September 2, 1997
This Statement of Administration Policy provides the Administration's
views on S. 1061, the Departments of Labor, Health and Human Services,
Education, and Related Agencies Appropriations Bill, FY 1998, as reported
by the Senate Appropriations Committee.
The Committee has developed a bill that provides requested funding for many of the Administration's priorities. We are pleased that the Committee has fully funded Bilingual and Immigrant Education, School to Work, and Education Technology Programs. The Administration is also pleased that the Committee has limited the number of appropriations riders, consistent with the terms of the Bipartisan Budget Agreement. The Senate is urged to continue this practice. As discussed below, the Administration will seek restoration of certain of the Committee's reductions.
The Administration is committed to working with the Senate to identify reductions in the bill in order to find offsets for the restoration of funds that the Administration seeks. For example, the Committee bill provides nearly $1.5 billion more than the President has requested for three dozen authorities in the Department of Education, while cutting the President's request by almost $2 billion. Similar reallocations are made in other sections of the bill. We strongly urge the Senate to reduce funding for lower priority programs, or for programs that would be adequately funded at the requested level, and to redirect funding to programs of higher priority, particularly those specified in the Bipartisan Budget Agreement, as noted below.
Unfortunately, the Administration understands that a number of controversial amendments may be offered, such as an amendment to halt the President's national testing initiative, an amendment to prohibit the use of funds in the Act for supervising the Teamster's election, an amendment to enable states to privatize the administration of public assistance programs, and another amendment to provide that welfare recipients in workfare can be paid at rates below the minimum wage. In addition, a number of these proposals, as well as certain provisions of the Committee bill, such as the lack of funding for the President's America Reads Challenge, are contrary to the Bipartisan Budget Agreement. If such policies were adopted, particularly in light of other concerns raised in this Statement of Administration Policy, the President's senior advisers would be forced to recommend that the President veto the bill.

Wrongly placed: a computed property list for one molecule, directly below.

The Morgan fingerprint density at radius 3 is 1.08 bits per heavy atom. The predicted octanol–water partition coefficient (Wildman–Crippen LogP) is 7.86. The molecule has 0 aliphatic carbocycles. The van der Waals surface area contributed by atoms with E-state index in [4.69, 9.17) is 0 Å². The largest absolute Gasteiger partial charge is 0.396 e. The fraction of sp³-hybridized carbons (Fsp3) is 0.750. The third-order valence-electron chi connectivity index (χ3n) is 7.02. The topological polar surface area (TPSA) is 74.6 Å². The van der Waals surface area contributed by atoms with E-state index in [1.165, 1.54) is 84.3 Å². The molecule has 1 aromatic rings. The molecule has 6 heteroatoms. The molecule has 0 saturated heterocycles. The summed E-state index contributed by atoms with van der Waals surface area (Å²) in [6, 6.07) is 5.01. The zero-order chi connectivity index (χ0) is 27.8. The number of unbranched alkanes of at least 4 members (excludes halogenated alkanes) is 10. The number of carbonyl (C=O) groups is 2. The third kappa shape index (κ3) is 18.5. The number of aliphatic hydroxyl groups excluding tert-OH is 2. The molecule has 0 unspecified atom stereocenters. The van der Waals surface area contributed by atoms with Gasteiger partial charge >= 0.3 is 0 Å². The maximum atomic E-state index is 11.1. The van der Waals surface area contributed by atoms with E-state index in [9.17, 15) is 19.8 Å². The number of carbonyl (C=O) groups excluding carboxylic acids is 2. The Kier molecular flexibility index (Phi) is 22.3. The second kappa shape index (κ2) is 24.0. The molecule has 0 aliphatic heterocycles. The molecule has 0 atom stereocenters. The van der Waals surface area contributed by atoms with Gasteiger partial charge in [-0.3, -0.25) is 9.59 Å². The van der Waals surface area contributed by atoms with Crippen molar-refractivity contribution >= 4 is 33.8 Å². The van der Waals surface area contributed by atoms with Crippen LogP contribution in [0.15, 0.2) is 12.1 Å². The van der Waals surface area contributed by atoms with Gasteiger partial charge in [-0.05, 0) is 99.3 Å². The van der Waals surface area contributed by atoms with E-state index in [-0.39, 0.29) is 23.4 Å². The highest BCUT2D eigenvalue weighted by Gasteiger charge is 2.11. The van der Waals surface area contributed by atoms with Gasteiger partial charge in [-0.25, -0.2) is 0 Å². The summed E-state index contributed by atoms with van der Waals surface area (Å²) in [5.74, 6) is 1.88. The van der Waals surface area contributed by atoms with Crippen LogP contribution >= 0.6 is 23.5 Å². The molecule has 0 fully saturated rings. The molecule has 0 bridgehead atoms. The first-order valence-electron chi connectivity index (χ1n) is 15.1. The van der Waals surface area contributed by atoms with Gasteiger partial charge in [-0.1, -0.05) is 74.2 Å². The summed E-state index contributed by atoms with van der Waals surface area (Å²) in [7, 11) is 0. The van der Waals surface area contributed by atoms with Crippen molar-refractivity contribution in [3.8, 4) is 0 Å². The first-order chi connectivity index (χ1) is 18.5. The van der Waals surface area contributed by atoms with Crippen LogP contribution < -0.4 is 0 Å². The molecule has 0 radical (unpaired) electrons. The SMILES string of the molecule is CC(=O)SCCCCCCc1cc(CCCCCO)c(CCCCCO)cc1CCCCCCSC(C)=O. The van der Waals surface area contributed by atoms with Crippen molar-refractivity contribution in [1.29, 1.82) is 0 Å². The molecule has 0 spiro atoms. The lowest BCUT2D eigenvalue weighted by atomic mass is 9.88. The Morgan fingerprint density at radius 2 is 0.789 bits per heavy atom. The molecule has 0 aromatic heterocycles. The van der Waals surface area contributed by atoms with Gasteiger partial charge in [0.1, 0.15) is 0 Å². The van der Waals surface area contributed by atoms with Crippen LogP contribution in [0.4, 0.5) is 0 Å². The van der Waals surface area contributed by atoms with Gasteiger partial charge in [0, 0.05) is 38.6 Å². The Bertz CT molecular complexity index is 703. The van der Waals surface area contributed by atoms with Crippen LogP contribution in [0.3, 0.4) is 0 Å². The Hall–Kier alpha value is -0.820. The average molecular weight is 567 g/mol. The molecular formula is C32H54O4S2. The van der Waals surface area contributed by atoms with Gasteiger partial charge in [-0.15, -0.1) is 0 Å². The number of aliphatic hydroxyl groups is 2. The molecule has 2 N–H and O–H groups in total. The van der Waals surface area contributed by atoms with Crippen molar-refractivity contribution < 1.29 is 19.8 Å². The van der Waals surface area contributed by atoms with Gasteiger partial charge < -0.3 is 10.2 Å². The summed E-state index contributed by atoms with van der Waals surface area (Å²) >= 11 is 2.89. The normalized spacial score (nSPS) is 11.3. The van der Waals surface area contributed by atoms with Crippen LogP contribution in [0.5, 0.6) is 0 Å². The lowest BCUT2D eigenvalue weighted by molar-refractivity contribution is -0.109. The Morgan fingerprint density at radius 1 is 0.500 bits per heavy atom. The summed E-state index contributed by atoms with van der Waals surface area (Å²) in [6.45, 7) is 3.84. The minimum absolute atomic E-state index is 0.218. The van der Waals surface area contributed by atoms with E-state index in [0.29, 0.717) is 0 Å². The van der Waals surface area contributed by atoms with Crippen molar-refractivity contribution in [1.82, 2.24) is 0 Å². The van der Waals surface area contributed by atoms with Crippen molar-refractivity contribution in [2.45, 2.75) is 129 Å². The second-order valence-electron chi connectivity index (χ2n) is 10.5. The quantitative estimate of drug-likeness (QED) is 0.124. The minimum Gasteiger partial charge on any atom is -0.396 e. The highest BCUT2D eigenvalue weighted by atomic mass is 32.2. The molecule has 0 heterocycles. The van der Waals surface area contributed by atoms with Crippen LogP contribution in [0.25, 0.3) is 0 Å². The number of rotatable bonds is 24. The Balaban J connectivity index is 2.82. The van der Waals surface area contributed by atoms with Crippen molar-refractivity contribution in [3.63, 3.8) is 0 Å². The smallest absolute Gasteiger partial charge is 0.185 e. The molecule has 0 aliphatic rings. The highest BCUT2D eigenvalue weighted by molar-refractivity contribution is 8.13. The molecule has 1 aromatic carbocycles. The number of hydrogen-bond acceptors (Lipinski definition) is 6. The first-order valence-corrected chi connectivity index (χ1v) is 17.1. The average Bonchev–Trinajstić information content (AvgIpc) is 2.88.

Department of Education
The Administration appreciates the Committee's efforts to provide substantial new funding for education activities. Unfortunately, the Committee has failed to provide the $260 million necessary for the President's America Reads Challenge in the Department of Education, and the bill provides only $16 million of the $42 million requested for America Reads in the portion of the Corporation for National and Community Service budget funded by this bill. The Committee has provided advance appropriations for America Reads to the Department of Education for FY 1999, pending new authorization, which would produce a full year's delay in getting needed reading assistance to millions of children. The Bipartisan Budget Agreement specifically calls for funding a literacy program, "consistent with the goals and concepts of the President's America Reads program" at the levels proposed in the President's FY 1998 Budget. America Reads is one of the Administration's highest funding priorities. The Administration believes that full FY 1998 funding for this initiative should be restored to both the Department of Education and the Corporation for National and Community Service activities funded in this bill and in the VA/HUD Appropriations bill.